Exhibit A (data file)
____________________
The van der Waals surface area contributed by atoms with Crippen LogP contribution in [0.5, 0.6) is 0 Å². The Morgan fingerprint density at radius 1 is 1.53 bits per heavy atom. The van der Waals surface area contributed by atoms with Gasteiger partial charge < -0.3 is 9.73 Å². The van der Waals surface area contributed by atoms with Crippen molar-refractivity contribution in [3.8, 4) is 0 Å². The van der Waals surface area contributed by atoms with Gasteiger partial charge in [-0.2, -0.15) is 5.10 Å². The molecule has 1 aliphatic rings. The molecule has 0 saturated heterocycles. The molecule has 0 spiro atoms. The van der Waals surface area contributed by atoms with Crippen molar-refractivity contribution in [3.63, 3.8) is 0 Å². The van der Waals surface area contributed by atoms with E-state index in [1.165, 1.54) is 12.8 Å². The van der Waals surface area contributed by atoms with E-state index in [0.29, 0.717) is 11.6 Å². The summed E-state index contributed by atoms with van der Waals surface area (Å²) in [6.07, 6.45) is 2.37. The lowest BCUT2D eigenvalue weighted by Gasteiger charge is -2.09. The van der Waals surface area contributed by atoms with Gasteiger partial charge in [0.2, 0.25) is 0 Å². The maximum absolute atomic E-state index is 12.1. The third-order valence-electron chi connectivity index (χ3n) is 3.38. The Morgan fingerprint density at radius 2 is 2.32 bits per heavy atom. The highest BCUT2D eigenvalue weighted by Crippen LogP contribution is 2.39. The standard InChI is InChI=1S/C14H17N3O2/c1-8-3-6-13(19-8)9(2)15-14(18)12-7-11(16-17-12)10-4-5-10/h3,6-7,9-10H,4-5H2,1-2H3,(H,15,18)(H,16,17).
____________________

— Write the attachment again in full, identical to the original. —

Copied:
The van der Waals surface area contributed by atoms with Crippen LogP contribution in [0.5, 0.6) is 0 Å². The Morgan fingerprint density at radius 1 is 1.53 bits per heavy atom. The van der Waals surface area contributed by atoms with Gasteiger partial charge < -0.3 is 9.73 Å². The van der Waals surface area contributed by atoms with Crippen molar-refractivity contribution in [3.8, 4) is 0 Å². The van der Waals surface area contributed by atoms with Gasteiger partial charge in [-0.2, -0.15) is 5.10 Å². The molecule has 1 aliphatic rings. The molecule has 0 saturated heterocycles. The molecule has 0 spiro atoms. The van der Waals surface area contributed by atoms with Crippen molar-refractivity contribution in [3.63, 3.8) is 0 Å². The van der Waals surface area contributed by atoms with E-state index in [1.165, 1.54) is 12.8 Å². The van der Waals surface area contributed by atoms with E-state index in [0.29, 0.717) is 11.6 Å². The summed E-state index contributed by atoms with van der Waals surface area (Å²) in [6.07, 6.45) is 2.37. The lowest BCUT2D eigenvalue weighted by Gasteiger charge is -2.09. The van der Waals surface area contributed by atoms with Gasteiger partial charge in [0.2, 0.25) is 0 Å². The maximum absolute atomic E-state index is 12.1. The third-order valence-electron chi connectivity index (χ3n) is 3.38. The Morgan fingerprint density at radius 2 is 2.32 bits per heavy atom. The highest BCUT2D eigenvalue weighted by Crippen LogP contribution is 2.39. The standard InChI is InChI=1S/C14H17N3O2/c1-8-3-6-13(19-8)9(2)15-14(18)12-7-11(16-17-12)10-4-5-10/h3,6-7,9-10H,4-5H2,1-2H3,(H,15,18)(H,16,17).